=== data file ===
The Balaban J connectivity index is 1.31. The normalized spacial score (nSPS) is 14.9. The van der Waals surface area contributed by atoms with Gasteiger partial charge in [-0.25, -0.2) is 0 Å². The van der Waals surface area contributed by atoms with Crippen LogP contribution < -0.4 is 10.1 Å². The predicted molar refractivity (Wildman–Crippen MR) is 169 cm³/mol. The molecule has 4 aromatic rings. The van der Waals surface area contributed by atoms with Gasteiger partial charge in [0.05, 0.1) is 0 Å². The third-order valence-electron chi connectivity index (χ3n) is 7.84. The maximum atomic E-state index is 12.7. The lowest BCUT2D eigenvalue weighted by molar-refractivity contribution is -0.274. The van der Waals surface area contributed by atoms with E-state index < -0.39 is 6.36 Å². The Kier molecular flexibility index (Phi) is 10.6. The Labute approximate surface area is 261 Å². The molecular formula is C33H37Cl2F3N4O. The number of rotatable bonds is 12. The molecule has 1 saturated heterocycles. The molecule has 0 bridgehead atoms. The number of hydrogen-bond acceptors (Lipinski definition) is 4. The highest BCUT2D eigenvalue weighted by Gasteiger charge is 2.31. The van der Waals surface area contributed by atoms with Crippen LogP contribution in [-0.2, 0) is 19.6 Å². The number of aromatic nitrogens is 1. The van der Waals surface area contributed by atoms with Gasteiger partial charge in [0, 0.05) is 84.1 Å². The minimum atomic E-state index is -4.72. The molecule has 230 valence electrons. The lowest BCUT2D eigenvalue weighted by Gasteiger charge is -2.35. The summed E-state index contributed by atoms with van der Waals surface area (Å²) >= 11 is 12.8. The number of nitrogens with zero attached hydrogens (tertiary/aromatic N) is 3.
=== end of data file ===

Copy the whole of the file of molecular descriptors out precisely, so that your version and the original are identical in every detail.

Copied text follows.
The Balaban J connectivity index is 1.31. The normalized spacial score (nSPS) is 14.9. The van der Waals surface area contributed by atoms with Gasteiger partial charge in [-0.25, -0.2) is 0 Å². The van der Waals surface area contributed by atoms with Crippen LogP contribution < -0.4 is 10.1 Å². The predicted molar refractivity (Wildman–Crippen MR) is 169 cm³/mol. The molecule has 4 aromatic rings. The van der Waals surface area contributed by atoms with Gasteiger partial charge in [0.05, 0.1) is 0 Å². The third-order valence-electron chi connectivity index (χ3n) is 7.84. The maximum atomic E-state index is 12.7. The lowest BCUT2D eigenvalue weighted by molar-refractivity contribution is -0.274. The van der Waals surface area contributed by atoms with E-state index < -0.39 is 6.36 Å². The Kier molecular flexibility index (Phi) is 10.6. The Labute approximate surface area is 261 Å². The molecular formula is C33H37Cl2F3N4O. The number of rotatable bonds is 12. The molecule has 1 saturated heterocycles. The molecule has 0 bridgehead atoms. The number of hydrogen-bond acceptors (Lipinski definition) is 4. The highest BCUT2D eigenvalue weighted by Gasteiger charge is 2.31. The van der Waals surface area contributed by atoms with Crippen LogP contribution in [-0.2, 0) is 19.6 Å². The number of aromatic nitrogens is 1. The van der Waals surface area contributed by atoms with Gasteiger partial charge in [0, 0.05) is 84.1 Å². The minimum atomic E-state index is -4.72. The molecule has 230 valence electrons. The lowest BCUT2D eigenvalue weighted by Gasteiger charge is -2.35. The summed E-state index contributed by atoms with van der Waals surface area (Å²) >= 11 is 12.8. The number of nitrogens with zero attached hydrogens (tertiary/aromatic N) is 3.